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UPDF Compensates Victims of Disarmament

Col. John Paul Ssonko, the Principal Legal Officer in the Ministry of Defense and Veteran Affairs, says they are committed to ensuring that all complaints against the UPDF especially in Karamoja are handled.
Torture Survivors pose for the photo with UPDF team and UHRC staff in Moroto.

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Uganda Peoples' Defense Forces- UPDF has finally started compensating the victims of disarmament in Karamoja sub region.

The development follows pursuit by the Uganda Human Rights Commission- UHRC against UPDF over cases of human rights violations by soldiers during the disarmament process in Karamoja that commenced in 2001. 

During the disarmament process that saw more than 30,000 guns recovered from Karamoja, a number of people lost lives, property and opportunities to work and live a decent life.

Ida Nakiganda, the Director Complaints, Investigations and Legal Services at UHRC, says the Commission has been investigating some of the human rights violations in the region and compiled several cases against the army.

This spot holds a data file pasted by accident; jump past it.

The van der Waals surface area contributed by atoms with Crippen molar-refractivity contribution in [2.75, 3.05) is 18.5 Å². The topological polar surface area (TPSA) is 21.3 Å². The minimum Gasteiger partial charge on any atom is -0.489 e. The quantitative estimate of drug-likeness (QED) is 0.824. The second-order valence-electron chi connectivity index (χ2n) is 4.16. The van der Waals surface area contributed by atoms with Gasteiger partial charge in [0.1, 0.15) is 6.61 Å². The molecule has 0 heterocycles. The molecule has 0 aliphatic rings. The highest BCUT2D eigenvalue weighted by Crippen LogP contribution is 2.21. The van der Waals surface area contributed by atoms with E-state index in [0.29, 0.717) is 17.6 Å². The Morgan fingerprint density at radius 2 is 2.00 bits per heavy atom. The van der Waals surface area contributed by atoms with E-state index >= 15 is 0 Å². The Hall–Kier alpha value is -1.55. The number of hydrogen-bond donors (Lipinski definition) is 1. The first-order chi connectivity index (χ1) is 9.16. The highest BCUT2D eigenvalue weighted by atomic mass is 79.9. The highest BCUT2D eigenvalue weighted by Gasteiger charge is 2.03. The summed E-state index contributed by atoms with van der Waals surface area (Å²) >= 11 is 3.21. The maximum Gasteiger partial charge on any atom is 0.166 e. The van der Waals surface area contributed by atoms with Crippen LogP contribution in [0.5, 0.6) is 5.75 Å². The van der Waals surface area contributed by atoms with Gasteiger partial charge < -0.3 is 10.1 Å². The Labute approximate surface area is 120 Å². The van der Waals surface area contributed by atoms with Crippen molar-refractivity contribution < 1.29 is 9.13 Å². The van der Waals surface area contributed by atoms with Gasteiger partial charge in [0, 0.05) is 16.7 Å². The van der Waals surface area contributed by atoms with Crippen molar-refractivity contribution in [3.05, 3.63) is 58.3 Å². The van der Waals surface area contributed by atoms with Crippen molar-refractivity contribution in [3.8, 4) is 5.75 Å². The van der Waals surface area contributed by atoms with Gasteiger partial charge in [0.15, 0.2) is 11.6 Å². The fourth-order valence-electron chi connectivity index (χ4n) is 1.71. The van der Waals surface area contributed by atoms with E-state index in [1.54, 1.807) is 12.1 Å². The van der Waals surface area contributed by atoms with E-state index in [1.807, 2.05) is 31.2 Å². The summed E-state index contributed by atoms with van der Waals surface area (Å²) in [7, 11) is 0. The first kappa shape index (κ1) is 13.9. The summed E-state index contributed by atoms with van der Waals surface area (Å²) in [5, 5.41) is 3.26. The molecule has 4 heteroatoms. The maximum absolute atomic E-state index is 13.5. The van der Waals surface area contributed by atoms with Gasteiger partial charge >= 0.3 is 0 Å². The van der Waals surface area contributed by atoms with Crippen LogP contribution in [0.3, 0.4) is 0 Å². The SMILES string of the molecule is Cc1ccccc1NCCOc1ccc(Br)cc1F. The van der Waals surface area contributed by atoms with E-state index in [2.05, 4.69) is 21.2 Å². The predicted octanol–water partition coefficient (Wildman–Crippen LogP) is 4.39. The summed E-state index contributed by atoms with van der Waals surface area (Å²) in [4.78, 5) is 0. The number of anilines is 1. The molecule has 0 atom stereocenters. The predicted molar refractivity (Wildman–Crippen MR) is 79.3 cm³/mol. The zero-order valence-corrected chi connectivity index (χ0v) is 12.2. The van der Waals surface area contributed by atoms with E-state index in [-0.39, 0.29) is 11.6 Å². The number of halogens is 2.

She notes that among the several cases compiled, 33 cases including physical torture and murder were picked by the UPDF leadership for mediation. She, however, observed that only 22 cases were handled by the Commission since others were beyond their jurisdiction. 

Nakiganda explained some of the cases could not proceed because both the complainants and their witnesses failed to turn up. Now, five people including one man have received compensation worth Shillings 37 million from UPDF.

 

The group that includes Rita Lokoro and Lucia Naduk from Kotido district received Shillings 7 million each while Magdalen Ikonga from Kaabong received Shillings 6.7 million. Others are Maria Abur from Kaabong with Shillings 15 million and Simon Loyangan, 1.5 million Shillings. The violations were committed between 2008 and 2010.

Abur, who received the highest pay, lost her son, Lokawa in 2010 when soldiers who were tracking stolen animals shot him dead. The others were tortured by soldiers including Ikonga who got a miscarriage after torture at the hands of armed men tracing for cattle thieves and illegal guns.

Col. John Paul Ssonko, the Principal Legal Officer in the Ministry of Defense and Veteran Affairs, says they are committed to ensuring that all complaints against the UPDF especially in Karamoja are handled. Ssonko explained the process took long because of the verification exercise from the ministry and the parties involved.

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Maria Abur, one of the beneficiaries urged government to ensure that illegal arms don't return into the hands of the locals in Karamoja.

"Am happy that government has been able to remember us who suffered during disarmament in this region. We paid a price that now guarantees one's safety in Karamoja. I don't think I would live to this date with those guns" she said.